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A $ 250 Raspberry Pi based robot dog. Mini Pupper can do much more than a regular toy

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It looks like the fashion for robops has come to the world. The Spot model from Boston Dynamics has been around for a long time, recently joined by fellow CyberDog from Xiaomi. Now the Mini Pupper project has appeared on Kickstarter.

This is also a robot dog, only very small and cheap. You can buy a baby as part of a crowdfunding campaign at a price of $ 255 or more.

Mini Pupper is a small robot with a Raspberry Pi 4 at its heart. It is based on the open source Stanford Pupper platform. The robot is running Ubuntu or ROS.

Despite its modest size, low-performance platform and low price, this is not just a toy. The robot supports SLAM (Simultaneous Localization and Mapping), that is, it is able to simultaneously display its environment and learn in real time. For this he has a camera and lidar. The robot is capable of building maps of premises and supports navigation. Mini Pupper also supports the OpenCV 3D camera module, which allows the robot to get hold of face recognition systems, gestures, object detection and so on.

And the robot is also able to imitate various gaits, which looks very funny with such dimensions. By the way, it has 12 degrees of freedom against eight for many similar solutions of this class. The robot also has a front display that allows you to display various animations. And, of course, you can configure them yourself.

A $ 250 Raspberry Pi based robot dog.  Mini Pupper can do a lot more than a regular toy

The robot is available in various configurations. The basic one for $ 255 is a fully disassembled robot and without the Raspberry Pi 4 included. In order to assemble such a kit, you will need a single board PC and even a 3D printer. The full set within the campaign is offered for a minimum of $ 480, and in retail it will cost $ 800.

The dimensions of the baby are 209 x 109 x 165 mm with a weight of 560 g. The robot is equipped with a pair of 1600 mAh batteries. The campaign has already raised more than $ 190,000 against the requested $ 10,000. Deliveries are expected to begin in November.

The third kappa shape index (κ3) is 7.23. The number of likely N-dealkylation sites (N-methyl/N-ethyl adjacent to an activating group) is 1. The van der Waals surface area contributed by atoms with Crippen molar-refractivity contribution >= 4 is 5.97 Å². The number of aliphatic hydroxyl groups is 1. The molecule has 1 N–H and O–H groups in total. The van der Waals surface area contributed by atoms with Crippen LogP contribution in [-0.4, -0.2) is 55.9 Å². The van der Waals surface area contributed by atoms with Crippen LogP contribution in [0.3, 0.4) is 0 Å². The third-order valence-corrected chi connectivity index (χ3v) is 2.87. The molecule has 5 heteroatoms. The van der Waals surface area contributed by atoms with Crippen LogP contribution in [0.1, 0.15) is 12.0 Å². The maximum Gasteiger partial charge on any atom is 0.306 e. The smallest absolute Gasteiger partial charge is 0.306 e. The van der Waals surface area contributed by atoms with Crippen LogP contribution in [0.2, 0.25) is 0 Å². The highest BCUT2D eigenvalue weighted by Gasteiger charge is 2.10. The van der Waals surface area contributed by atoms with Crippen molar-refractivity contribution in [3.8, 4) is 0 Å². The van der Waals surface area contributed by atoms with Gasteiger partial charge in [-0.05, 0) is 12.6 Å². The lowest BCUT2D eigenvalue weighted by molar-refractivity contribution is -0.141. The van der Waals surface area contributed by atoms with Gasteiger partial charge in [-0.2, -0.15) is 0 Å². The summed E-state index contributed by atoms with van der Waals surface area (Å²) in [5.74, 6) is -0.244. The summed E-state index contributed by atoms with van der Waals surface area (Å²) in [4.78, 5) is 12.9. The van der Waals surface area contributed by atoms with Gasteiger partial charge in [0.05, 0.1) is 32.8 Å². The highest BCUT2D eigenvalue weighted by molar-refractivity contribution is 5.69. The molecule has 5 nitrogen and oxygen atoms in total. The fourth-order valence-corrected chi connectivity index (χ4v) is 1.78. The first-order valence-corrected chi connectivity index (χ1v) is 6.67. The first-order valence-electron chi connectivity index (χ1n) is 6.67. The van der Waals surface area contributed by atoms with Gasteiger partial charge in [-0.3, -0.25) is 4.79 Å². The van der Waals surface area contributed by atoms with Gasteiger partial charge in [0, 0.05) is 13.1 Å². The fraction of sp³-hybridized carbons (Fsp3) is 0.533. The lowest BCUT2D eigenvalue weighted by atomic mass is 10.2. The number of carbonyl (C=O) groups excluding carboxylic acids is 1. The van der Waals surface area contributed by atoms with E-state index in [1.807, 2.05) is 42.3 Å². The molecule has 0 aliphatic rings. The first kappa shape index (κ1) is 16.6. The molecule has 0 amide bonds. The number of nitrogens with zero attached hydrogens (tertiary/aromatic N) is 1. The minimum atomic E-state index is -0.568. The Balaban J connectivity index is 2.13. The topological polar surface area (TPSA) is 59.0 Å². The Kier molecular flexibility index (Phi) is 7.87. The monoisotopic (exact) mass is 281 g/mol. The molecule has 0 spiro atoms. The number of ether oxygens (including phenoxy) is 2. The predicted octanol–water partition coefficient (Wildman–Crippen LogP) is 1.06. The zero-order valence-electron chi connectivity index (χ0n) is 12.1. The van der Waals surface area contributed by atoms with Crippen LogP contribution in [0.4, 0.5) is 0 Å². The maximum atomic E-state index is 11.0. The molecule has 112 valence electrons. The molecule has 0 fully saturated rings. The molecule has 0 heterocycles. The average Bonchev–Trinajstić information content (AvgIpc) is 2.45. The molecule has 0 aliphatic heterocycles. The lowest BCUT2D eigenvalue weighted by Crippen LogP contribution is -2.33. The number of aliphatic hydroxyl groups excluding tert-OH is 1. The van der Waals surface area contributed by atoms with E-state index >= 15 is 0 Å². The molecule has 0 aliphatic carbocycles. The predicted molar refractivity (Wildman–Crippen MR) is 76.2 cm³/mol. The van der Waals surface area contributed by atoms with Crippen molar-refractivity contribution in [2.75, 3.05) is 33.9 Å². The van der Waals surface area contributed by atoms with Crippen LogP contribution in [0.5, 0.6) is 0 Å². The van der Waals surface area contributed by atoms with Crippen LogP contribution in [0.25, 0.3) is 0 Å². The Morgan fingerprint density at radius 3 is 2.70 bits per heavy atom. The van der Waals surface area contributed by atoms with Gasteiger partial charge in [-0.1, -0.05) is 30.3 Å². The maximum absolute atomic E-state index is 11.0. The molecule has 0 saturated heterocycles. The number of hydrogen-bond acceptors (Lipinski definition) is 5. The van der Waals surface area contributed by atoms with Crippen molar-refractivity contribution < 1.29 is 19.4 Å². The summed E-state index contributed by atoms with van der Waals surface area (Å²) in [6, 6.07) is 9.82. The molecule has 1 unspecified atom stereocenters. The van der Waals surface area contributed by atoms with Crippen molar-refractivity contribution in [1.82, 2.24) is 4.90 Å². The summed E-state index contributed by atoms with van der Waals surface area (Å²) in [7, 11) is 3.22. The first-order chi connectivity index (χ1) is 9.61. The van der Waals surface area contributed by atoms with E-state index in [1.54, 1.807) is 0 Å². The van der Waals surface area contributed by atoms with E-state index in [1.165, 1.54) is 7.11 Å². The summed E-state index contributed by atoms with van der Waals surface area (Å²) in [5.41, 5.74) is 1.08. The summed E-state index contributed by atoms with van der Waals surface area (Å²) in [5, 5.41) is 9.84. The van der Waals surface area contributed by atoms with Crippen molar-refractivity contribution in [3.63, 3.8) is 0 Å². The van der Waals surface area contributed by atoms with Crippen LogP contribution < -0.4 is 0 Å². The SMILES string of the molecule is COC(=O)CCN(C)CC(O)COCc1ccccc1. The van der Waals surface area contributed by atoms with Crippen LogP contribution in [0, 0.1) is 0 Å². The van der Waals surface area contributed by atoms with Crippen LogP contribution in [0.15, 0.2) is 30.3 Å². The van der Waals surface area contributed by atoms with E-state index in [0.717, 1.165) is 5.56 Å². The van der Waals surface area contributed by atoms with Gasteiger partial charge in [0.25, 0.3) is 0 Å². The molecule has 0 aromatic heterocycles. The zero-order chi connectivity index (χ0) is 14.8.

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TSMC presented the N4P process technology

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TSMC introduced the N4P process, a performance-optimized enhancement to the 5nm technology platform. New process technology added to N5, N4, N3. According to the manufacturer, the choice between them gives customers the opportunity to choose the most suitable combination of power consumption, performance, die area and product cost.

The new process technology is the third major improvement on TSMC’s 5nm platform. The company estimates that N4P delivers an 11% increase in productivity over the original N5 technology and 6% over N4. Compared to N5, N4P will also provide 22% more energy efficiency and 6% more transistor density. In addition, N4P reduces process complexity and shorter insert cycle times by reducing the number of masks.

N4P projects are said to be well supported by TSMC’s comprehensive design ecosystem. The first products based on N4P technology are expected to go into production by the second half of 2022.

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Xturismo Flying Motorcycle Orders Started in Japan